Posted on Dec 17, 2019

UCP cuts to rental assistance program, fee hikes will make a bad situation worse in 2020

A 24 per cent cut to the Rental Assistance Program is one of many cruel UCP initiatives set to take effect in the new year and make an already difficult situation even worse for Alberta families, say both anti-poverty advocates and the NDP Official Opposition.

January 1 will also mark the introduction of Jason Kenney’s sneaky “bracket creep” scheme, a move Kenney himself once decried as a “hidden and regressive tax grab.” The move will force Alberta families to pay $600 million more over the next four years. 

“Jason Kenney will mark the new year by ploughing ahead with giveaways to big corporations while life gets more expensive for everyday Albertans,” NDP Official Opposition Leader Rachel Notley said. “We’re already seeing rising costs, increased fees, and cancelled programs for vulnerable people and it’s only going to get worse in the new year.

“The across-the-board cuts and cost hikes are all being done to pay for the Premier’s failed $4.7-billion corporate giveaway, which hasn’t created a single job. We lost 18,000 jobs in November alone and now the Premier wants to make it worse.”

Poverty reduction advocate Rosemary Brown with We’re Together Ending Poverty (WTEP) said the Rental Assistance program is crucial for keeping people housed and in their communities.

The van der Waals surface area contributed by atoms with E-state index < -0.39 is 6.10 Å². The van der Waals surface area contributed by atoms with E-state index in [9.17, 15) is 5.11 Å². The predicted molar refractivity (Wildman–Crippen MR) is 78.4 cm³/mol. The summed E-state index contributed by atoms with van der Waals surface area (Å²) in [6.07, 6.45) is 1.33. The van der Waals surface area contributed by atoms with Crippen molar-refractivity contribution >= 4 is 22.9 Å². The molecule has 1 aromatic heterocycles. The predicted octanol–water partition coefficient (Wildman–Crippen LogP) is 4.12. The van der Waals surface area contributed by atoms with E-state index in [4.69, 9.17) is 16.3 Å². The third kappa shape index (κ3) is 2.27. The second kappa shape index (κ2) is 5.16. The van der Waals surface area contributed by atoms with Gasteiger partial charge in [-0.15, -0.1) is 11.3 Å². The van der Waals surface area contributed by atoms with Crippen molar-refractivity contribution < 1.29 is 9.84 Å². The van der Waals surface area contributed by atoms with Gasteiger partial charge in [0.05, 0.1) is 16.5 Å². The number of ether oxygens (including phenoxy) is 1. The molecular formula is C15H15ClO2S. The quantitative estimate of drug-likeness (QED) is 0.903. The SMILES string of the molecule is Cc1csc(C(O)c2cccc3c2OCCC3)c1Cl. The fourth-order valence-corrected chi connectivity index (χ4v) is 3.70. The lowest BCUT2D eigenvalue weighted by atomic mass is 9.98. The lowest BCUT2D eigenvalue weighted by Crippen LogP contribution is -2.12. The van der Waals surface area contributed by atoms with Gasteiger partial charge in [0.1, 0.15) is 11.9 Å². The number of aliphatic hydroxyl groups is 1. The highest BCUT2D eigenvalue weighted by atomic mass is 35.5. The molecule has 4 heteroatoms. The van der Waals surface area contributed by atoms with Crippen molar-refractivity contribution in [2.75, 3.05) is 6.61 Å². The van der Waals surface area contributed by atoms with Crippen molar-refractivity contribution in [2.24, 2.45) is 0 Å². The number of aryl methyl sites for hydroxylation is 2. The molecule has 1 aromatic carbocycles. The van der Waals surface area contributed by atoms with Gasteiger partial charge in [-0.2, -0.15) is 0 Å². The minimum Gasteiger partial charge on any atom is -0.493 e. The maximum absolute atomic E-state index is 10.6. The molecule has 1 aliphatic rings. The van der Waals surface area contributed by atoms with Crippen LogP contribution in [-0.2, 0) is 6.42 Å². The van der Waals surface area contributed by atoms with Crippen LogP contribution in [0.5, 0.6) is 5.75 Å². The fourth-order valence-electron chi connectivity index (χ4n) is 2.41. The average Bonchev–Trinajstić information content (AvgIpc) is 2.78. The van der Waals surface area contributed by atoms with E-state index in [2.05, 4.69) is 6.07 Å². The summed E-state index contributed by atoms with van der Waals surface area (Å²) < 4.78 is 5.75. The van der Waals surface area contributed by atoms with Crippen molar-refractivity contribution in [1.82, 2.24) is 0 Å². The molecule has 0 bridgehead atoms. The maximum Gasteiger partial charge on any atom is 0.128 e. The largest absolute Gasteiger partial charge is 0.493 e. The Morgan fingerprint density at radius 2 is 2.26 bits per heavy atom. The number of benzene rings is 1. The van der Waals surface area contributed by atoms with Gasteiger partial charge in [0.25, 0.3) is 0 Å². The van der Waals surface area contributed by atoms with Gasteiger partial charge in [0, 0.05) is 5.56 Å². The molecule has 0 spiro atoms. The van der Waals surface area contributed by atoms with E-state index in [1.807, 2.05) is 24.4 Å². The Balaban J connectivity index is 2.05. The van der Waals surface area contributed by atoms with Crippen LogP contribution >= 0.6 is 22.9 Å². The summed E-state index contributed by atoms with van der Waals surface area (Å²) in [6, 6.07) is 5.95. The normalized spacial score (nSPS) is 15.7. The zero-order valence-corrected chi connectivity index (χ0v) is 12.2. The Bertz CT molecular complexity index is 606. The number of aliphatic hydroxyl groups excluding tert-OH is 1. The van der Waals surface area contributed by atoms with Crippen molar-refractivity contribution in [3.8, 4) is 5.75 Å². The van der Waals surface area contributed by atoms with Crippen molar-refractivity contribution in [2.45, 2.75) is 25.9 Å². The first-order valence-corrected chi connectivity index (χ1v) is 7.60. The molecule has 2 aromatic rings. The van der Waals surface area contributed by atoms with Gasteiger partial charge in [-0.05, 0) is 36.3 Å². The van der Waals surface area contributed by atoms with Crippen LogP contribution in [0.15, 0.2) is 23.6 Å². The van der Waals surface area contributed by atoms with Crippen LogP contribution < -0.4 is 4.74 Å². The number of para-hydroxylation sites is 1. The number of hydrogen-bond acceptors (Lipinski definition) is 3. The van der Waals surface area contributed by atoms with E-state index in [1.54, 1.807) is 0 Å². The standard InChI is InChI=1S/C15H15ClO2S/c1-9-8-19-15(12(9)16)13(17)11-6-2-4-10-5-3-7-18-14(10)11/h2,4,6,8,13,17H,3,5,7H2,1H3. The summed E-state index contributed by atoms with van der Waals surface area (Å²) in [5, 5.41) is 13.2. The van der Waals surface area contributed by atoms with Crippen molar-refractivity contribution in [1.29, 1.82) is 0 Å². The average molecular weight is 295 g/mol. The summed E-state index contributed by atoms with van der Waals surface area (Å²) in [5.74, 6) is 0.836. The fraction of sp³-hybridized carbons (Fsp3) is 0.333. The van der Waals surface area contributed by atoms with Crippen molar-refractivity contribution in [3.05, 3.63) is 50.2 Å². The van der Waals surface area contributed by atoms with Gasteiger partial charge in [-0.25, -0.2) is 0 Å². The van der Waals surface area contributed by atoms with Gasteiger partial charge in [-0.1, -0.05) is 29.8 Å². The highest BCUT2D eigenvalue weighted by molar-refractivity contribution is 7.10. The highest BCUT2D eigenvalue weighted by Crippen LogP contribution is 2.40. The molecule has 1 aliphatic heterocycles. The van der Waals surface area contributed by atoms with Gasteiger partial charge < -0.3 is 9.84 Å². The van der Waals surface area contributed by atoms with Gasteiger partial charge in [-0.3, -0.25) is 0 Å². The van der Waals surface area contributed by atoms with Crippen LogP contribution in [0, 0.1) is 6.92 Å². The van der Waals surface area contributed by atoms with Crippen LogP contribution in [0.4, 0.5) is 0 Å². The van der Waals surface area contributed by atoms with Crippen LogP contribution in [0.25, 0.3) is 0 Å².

“We've had members who have relied upon the subsidies in the past and the key point they have made is that being displaced from housing impacts the whole family, especially children who might have to move to a new school," said Brown.

The cutting off of new applications to the rental assistance programs will affect those who can least afford it as job numbers decline.

For families across the province who suddenly find themselves in dire straights, they no longer have access to the rental subsidies, as the Government has stopped taking applications.

Using the Government’s income thresholds, and the requirement that housing costs compose no more than 30 percent of income, along with average renting costs, this will mean low income families in Calgary will have to find $1,700 to $5,800 more just to put a roof over their heads.